In a nutshell, that's the idea behind SPECTER and MELTDOWN. They are effective in a multi-tenant room where the secrets of more than one person must be kept private.
However, it does not make sense to execute an attack in a room with a single owner, since, technically, there are no secrets. As long as you're the only person who ever occupies the room, your data will be safe, even if you're still vulnerable to attack.
A detailed technical explanation requires knowledge of microprocessor programming. In this LINK will have access to relevant information published by the discoverers of these two vulnerabilities that affects all modern microprocessors on the market, except those that are crypto-processors.
Why SPECTER and MELTDOWN have received so much publicity?
SPECTRE and MELTDOWN have generated coverage in conventional media due to the large number of systems that have impacted. Almost everyone has a device that is vulnerable to attack.
However, being vulnerable does not necessarily mean that this will affect you in your plant systems. Sometimes, as in the case of the Microsoft patch, the cure causes the pain, not the attack itself. As suggested in the ANSI / ISA99 / IEC-62443 standard, mitigation actions should be the result of an assessment of cyber risks in OT and a criticality analysis as well as a careful installation and change management process.
A clear example is the impact of the MELTDOWN / SPECTER patch in Rockwell Factory Talk, which caused interruptions in the FactoryTalk servers. As of now, the patch has not yet been tested by Rockwell, and is currently not approved for use on any FactoryTalk system (it may not be for a while ...). In the case of Wonderware, the patch affected the traditional plant history. The update of Microsoft "KB4056896" has generated unexpected consequences for the SCADA software leader causing instability in the system and blocking access to data servers.
Mitigation is still a subject of considerable debate. Some have had a negative impact on performance, rendering the systems useless and creating other problems that are still being solved by several providers and user communities. Some patches are no longer available to the public and have not yet been reissued.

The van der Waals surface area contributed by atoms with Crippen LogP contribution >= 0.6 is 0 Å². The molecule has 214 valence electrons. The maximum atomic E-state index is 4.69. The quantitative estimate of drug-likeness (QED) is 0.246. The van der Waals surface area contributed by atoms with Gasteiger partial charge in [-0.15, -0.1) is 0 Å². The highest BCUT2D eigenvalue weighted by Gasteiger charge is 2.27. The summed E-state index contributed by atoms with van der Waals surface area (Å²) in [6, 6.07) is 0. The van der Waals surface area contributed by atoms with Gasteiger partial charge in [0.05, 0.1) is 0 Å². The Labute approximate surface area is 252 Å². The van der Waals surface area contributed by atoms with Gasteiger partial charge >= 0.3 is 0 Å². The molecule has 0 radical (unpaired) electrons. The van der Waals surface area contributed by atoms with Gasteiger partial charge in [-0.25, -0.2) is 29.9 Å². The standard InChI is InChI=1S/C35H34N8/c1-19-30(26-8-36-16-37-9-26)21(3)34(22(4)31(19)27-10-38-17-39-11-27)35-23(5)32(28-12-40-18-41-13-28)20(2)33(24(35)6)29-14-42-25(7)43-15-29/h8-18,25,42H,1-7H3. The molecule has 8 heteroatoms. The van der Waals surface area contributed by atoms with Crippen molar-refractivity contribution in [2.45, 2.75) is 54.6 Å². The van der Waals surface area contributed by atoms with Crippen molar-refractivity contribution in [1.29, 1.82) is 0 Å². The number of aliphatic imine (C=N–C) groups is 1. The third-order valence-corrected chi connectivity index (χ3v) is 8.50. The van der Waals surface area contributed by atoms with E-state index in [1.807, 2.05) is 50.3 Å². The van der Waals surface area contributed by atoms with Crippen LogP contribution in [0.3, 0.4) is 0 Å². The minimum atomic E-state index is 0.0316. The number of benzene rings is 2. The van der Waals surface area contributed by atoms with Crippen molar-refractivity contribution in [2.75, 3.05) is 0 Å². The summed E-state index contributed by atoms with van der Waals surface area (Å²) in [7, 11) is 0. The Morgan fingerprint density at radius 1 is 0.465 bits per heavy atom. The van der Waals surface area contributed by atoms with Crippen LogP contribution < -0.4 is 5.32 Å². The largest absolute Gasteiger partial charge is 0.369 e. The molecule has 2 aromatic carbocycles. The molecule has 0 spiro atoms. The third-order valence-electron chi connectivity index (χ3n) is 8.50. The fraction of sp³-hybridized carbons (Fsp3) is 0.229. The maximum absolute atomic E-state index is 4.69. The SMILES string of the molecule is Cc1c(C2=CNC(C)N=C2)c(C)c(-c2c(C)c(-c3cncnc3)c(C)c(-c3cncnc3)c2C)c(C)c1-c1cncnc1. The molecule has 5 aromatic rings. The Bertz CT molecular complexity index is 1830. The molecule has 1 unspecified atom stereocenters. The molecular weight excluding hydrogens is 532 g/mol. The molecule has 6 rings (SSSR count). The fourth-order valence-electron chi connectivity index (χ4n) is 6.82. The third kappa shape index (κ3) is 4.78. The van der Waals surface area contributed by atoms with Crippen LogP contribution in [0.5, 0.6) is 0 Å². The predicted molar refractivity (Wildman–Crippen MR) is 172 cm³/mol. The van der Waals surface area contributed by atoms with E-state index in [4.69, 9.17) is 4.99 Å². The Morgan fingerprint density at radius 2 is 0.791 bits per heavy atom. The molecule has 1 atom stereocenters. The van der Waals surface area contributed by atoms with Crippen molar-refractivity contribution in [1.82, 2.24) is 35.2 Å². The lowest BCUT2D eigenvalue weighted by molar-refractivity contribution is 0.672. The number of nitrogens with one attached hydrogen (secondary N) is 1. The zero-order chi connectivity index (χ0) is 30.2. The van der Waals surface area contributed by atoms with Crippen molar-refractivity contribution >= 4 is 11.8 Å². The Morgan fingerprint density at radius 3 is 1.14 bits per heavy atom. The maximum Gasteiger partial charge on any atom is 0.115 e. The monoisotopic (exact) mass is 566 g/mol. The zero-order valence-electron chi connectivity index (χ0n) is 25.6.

Attacks on industrial systems are increasingly sophisticated, capable of causing more and more damage. At the beginning the attacks were concentrated in the upper layers of the industrial networks and commercial IT technologies, while in recent years the attacks have hit the lower and proprietary networks of control systems and OT technologies. The damages caused per year, in the same number of incidents, have increased by 10 times!
What is the impact of SPECTRE and MELTDOWN on industrial systems?
Industrial environments have a wide variety of equipment, of which some of them usually include the following:
- Operacipon stations.
- Engineering Stations
- Servers over Windows (DNS, AD, etc.)
- Servers over Linux (historians, firewalls, automation systems)
- PLCs from various manufacturers
- DCSs from various manufacturers
- Instrumented Security Systems
- Engine Control Systems CCM
- HMI from various manufacturers
- Switches in electrical stations
- and many other devices with embedded systems
Almost all ICS networks are vulnerable to attack. Whether or not a specific device is at risk depends on multiple factors, such as the chip set, the firmware level, etc. Needless to say, we can expect substantial research and patches in the near future.
Many HMIs, panels and displays use the affected microprocessors. The vast majority of manufacturers industrial systems are still evaluating the threat. Many systems that support industrial controllers such as automation systems, batch control systems, production control servers, printers, OPC systems, SCADA systems, peripheral devices and IIoT devices, including cameras, sensors, etc., are the most vulnerable.
How can we help mitigate these types of vulnerabilities?
Whether it is new systems that will be incorporated into industrial plants and then have to be supported for decades, or existing industrial systems, we will have to make a decision to mitigate the risks associated with this type of threat. The same thing happens with other threats.
In the industrial field there are so many smart devices distributed in the plant that we can not treat everyone equally. An evaluation of cyber risks for industrial areas is of substantial value to determine the correct actions. This evaluation will provide us with the necessary elements to make decisions and determine the requirements of cyber security to satisfy the level of risk tolerable by the organization. A good risk assessment will provide the necessary elements to not overspend or invest less.